Teton County, Wyoming Commissioners: We Need County-wide Wastewater Planning Now
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Protect Our Water Jackson Hole (POWJH) proposes to partner with Teton County to complete an urgently needed Wastewater Management Plan (WMP) for Jackson Hole. As part of this proposal, POWJH will fund half of the cost of completing the WMP, up to the sum of $250,000, with the remainder to be funded by Teton County. We need your support. Please sign the petition and join us in asking our Board of County Commissioners to support our Comprehensive Wastewater Planning Proposal to protect public health and water quality across Teton County, WY.
Note: Please just sign and share the petition, no need to "chip in" to get the petition on the agenda. Thank You!
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Nutrient pollution is one of the most critical, challenging, and costly environmental problems facing the United States today. Nutrient pollution is also quickly becoming one of Teton County’s most widespread, expensive, and challenging water quality issues. If left unchecked, it will result in serious environmental and human health issues.
Some of the sources of nutrient pollution include; wastewater, landscape fertilizers, livestock, horses, pets, and stormwater runoff. High levels of nitrogen from these sources can pollute groundwater, our primary source of drinking water. Drinking water with high nitrates can be dangerous to people's health. When rivers and streams, and ponds are impacted by nutrient pollution they can produce harmful algae blooms that impact peoples health, can be toxic to fish, and alter habitat for many aquatic species. Nutrient pollution will also negatively impact recreation, tourism, and property values while driving up water treatment costs in the future.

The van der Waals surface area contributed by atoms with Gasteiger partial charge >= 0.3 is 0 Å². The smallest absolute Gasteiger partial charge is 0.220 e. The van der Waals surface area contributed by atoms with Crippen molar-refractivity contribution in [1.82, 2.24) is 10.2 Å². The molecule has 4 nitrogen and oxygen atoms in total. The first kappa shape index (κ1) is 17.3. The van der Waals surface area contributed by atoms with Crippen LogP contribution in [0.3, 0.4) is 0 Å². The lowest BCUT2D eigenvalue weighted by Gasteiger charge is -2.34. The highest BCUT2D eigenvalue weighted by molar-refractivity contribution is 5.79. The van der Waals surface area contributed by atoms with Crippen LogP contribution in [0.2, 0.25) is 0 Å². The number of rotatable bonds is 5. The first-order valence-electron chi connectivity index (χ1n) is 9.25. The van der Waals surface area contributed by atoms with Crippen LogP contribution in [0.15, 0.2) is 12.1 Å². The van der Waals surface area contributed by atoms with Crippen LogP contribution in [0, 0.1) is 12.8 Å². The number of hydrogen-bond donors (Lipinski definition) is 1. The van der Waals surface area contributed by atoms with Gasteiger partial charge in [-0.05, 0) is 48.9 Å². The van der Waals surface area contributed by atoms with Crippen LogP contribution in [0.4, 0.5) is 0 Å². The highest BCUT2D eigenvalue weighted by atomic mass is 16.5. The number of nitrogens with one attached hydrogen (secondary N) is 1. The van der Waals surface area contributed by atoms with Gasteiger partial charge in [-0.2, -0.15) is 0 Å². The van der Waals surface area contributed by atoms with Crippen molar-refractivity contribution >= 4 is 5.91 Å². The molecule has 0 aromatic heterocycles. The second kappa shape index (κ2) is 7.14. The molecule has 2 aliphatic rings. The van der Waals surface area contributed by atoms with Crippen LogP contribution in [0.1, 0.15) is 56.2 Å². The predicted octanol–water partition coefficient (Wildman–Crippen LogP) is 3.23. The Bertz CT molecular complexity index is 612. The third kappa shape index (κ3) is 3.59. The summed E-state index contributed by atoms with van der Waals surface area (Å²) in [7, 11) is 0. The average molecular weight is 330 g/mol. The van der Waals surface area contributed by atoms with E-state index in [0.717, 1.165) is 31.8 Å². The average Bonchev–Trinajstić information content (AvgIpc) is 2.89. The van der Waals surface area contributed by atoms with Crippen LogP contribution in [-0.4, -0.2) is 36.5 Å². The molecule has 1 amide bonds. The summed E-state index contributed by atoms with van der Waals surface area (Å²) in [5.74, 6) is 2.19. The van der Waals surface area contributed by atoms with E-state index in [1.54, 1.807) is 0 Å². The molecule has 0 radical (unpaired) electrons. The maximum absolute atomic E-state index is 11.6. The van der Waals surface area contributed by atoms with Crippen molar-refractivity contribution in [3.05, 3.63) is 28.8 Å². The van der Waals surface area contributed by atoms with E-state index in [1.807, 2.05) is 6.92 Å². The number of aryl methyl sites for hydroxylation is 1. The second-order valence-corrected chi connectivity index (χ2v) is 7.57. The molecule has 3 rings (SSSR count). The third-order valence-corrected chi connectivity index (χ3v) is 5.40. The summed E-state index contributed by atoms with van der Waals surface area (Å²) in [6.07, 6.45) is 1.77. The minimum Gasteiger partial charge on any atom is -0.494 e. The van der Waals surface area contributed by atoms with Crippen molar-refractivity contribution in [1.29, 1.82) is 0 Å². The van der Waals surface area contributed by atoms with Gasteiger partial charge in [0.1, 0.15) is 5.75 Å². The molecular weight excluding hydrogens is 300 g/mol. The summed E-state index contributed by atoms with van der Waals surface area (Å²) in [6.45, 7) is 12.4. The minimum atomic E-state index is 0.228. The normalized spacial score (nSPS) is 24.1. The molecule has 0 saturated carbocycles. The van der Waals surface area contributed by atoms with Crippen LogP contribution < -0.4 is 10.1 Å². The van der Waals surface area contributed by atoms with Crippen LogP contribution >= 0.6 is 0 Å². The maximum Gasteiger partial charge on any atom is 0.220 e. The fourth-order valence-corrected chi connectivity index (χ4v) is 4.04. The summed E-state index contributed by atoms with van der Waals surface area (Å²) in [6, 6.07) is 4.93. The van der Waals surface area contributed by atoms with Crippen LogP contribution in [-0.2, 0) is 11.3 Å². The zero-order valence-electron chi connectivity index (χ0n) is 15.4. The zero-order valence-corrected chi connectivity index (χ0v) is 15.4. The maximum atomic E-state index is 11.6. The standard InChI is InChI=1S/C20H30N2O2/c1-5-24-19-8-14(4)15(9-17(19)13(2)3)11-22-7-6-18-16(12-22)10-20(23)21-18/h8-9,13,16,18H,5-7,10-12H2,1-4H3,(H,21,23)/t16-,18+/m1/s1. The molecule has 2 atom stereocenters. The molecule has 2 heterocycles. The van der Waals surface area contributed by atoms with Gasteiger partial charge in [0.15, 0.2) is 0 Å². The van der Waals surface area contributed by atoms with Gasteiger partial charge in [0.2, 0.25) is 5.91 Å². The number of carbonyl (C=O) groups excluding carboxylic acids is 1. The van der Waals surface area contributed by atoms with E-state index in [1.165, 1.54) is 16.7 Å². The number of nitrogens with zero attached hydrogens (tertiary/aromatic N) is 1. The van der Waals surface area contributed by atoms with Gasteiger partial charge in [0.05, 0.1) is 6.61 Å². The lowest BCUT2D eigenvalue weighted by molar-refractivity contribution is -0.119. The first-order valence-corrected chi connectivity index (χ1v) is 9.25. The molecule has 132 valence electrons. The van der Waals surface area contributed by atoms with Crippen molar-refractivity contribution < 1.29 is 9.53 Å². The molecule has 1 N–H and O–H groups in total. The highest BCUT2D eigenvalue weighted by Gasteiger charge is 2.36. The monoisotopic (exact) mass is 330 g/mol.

Although reducing nutrients from all sources is important, wastewater is the key to significantly reducing nutrient pollution. In recent years, communities that have committed to proactively protecting their water resources and reducing nutrient pollution have found that improving wastewater treatment and properly managing onsite septic systems can dramatically return bodies of water to health.
The effects of sustained growth in Teton County have had a profound impact on the development of regional wastewater infrastructure. Aside from the Town of Jackson’s centralized sewerage system, the lack of strong regional coordination has led to a distributed patchwork of small wastewater treatment plants (WWTPs), independent sewer districts (ISDs), and small onsite wastewater facilities known as septic systems.
As our population and the number of visitors to our valley have grown that patchwork of WWTPs, ISDs, and septic systems have become responsible for treating larger and larger quantities of waste. As a result, some of these systems no longer remove enough nitrogen and phosphorus from wastewater before it is discharged into our surface or groundwater. This negatively impacts our vital groundwater and drinking water sources.
The lack of county-wide wastewater planning has led to a loss of efficiency and economies of scale while having adverse effects on the health of our residents and the health of our local waterways. In the absence of any coordinated wastewater planning, the economic, regulatory and environmental issues surrounding this issue will only increase - exponentially.
Planning for wastewater treatment and disposal facilities is critical for every community to protect public health and maintain a high quality of life. With that in mind, Teton County must act now to prepare a Wastewater Management Plan to address the collection, treatment, and disposal of wastewater in Jackson Hole.
We cannot afford to wait. Without immediate action our precious rivers, streams, and drinking water sources will continue to be polluted and the solutions will become more expensive.
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